Robotics is one of my main passions. I have worked on several robotics projects while at Cornell and after graduating. My current project is designing and programming the Stewart-Gough Platform shown in Figure 1. This is a prototype robot designed for Ultra Moton, to showcase their high precision linear actuators.
Ultra Motion Stewart-Gough Platform
Figure 2: UM Stewart Gough Platform final iteration in Solidworks. This is a rendering of the platform shown in Figure 1. In the bottom left the Galil motion controller is included for scale.
Figure 1: Ultra Motion Stewart-Gough Platfom
Figure 5: Skewed Orientation. It is difficult, but possible, to manually position the Platform.
Figure 6: Joints. The platform has high precision spherical joints (left) between the linear actuators and the top platform, and universal joints (right) between the actuators and the bottom platform. The spherical joints are sunk into the top plate at an orientation optimized to maximize the reachable workspace. This is necessary because the spherical joints have a relatively small range of motion (±30 Degrees). This orientation was determined using the Python program described in Figure 4. The universal joints have a much wider range of motion, so their joint limits are not generally a limiting factor.
Figure 3: Design Iterations. First, second and final design iterations. Major design changes are obvious between iterations 1 and 2. Between iterations 2 and 3 changes are mostly to the base of the platform.
Autonomous Robotics Final Project
Figure 10: Baxter Robot
Figure 11: Arduino Sumo Bot. The part that looks like eyes is actually the sonar rangefinder. Our robot was coated in foam insulation in an effort to stealth it from other rangefinders. Our robot had a large spatula-like paddle on the front which was used to slide under other robots and reduce their traction.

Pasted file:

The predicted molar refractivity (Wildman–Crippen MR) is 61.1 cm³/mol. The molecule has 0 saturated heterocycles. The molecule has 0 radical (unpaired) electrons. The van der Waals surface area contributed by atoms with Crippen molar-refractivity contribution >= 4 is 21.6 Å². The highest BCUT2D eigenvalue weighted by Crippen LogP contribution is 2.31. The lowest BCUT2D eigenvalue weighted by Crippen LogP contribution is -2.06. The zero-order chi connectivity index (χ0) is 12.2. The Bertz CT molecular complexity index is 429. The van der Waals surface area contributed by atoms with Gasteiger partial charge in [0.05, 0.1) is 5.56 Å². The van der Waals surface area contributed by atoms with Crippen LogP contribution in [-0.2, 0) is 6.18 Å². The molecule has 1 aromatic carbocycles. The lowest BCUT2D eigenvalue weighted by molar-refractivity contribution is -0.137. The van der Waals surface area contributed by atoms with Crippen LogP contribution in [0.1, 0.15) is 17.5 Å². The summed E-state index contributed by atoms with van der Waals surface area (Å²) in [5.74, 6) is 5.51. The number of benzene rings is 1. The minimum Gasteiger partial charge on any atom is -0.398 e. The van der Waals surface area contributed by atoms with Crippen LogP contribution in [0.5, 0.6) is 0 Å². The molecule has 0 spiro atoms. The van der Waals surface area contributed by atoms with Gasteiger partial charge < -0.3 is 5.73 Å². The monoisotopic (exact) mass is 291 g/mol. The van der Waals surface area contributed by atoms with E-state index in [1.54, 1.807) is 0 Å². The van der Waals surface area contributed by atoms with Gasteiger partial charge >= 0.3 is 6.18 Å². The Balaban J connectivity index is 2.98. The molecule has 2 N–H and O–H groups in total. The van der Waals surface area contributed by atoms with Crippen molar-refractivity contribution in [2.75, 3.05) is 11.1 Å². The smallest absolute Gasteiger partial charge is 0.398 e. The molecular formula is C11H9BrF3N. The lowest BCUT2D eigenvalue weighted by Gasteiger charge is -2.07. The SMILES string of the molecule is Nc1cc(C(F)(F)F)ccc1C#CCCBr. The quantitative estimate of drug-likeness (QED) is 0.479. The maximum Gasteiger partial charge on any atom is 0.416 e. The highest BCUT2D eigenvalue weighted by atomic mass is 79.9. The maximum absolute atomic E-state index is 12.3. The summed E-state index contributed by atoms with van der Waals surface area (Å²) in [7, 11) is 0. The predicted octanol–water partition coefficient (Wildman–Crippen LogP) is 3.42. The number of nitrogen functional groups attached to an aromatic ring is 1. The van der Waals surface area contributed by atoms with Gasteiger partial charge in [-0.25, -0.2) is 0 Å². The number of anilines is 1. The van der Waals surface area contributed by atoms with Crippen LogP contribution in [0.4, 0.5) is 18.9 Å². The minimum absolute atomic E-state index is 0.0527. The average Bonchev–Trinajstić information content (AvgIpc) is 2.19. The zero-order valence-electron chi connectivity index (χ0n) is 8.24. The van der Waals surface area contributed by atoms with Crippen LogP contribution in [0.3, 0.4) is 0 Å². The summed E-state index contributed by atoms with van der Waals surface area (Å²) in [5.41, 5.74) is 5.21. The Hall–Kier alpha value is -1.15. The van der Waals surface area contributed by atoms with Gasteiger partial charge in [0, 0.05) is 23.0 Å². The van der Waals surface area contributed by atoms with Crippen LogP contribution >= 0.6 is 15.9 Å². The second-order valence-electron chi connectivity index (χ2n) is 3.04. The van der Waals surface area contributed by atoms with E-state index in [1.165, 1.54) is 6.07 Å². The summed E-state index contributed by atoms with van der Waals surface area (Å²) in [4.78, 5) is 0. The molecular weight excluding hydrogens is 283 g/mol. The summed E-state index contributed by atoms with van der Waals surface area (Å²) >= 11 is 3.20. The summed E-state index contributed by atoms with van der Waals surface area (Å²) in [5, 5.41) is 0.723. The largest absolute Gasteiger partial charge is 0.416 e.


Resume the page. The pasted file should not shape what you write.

Figure 7: Simulator. The platform simulator that I wrote in Python allows the user to test out and visualize different motions. Here the robot moves through a circular rocking motion. The plot on the right shows a 3D line visualization of the platform and the plots on the left show how close the actuators are to their minimum or maximum lengths, and how close the ball joints are to the joint limit. Note that the path of the center of the upper platform is traced with a dashed blue line.
In 2017 I designed and programed the prototype Stewart-Gough Platform shown in Figure 1 for Ultra Motion, which is a high precision linear actuator manufacturer. The platform uses electronic linear actuators, along with high precision spherical and universal joints to precisely and rigidly position the top platform in any position and orientation within the robot's reachable workspace. Motion is coordinated using a Galil motion controller and a computer which runs inverse kinematics and supplies the trajectory. Figure 5 shows another view of the completed platform.
The mechanical design for the platform went through several iterations (Figure 3) and was completed using Solidworks. Note that the joints and actuators were either purchased or suppled by Ultra Motion, so the design mostly consists of the upper and lower platforms. Major design considerations included ensuring rigidity in the platform, and maximizing the reachable workspace. The platform workspace is determined by the maximum and minimum actuator lengths and joint limits, which I could not change, and by joint locations, which I could change. I wrote a Python script which determines and displays the workspace for a given set of joint positions and orientations, and used this program to optimize the platform geometry (see Figure 4 for details). One consequence of the optimization is that the spherical joints between the actuators and the top plate are sunk into the top plate an optimized 3D angle (see Figure 6).
Programming and Control